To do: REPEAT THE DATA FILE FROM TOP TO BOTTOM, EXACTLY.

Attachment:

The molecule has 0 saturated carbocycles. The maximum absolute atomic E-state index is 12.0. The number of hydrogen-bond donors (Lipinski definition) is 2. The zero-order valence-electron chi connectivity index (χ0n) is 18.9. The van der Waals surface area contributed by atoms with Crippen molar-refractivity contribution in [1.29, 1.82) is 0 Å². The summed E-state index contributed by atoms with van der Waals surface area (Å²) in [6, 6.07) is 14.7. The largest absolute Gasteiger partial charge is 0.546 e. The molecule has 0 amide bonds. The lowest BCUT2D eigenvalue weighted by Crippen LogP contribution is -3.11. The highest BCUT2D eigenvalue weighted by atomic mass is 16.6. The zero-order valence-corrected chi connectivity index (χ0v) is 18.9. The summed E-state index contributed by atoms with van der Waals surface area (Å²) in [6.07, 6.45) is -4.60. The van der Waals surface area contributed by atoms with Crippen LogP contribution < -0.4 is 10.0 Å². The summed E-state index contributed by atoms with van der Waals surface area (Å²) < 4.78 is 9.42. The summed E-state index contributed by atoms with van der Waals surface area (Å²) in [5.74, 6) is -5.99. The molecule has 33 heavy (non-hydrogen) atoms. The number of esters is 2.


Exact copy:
The molecule has 0 saturated carbocycles. The maximum absolute atomic E-state index is 12.0. The number of hydrogen-bond donors (Lipinski definition) is 2. The zero-order valence-electron chi connectivity index (χ0n) is 18.9. The van der Waals surface area contributed by atoms with Crippen molar-refractivity contribution in [1.29, 1.82) is 0 Å². The summed E-state index contributed by atoms with van der Waals surface area (Å²) in [6, 6.07) is 14.7. The largest absolute Gasteiger partial charge is 0.546 e. The molecule has 0 amide bonds. The lowest BCUT2D eigenvalue weighted by Crippen LogP contribution is -3.11. The highest BCUT2D eigenvalue weighted by atomic mass is 16.6. The zero-order valence-corrected chi connectivity index (χ0v) is 18.9. The summed E-state index contributed by atoms with van der Waals surface area (Å²) in [6.07, 6.45) is -4.60. The van der Waals surface area contributed by atoms with Crippen LogP contribution < -0.4 is 10.0 Å². The summed E-state index contributed by atoms with van der Waals surface area (Å²) < 4.78 is 9.42. The summed E-state index contributed by atoms with van der Waals surface area (Å²) in [5.74, 6) is -5.99. The molecule has 33 heavy (non-hydrogen) atoms. The number of esters is 2.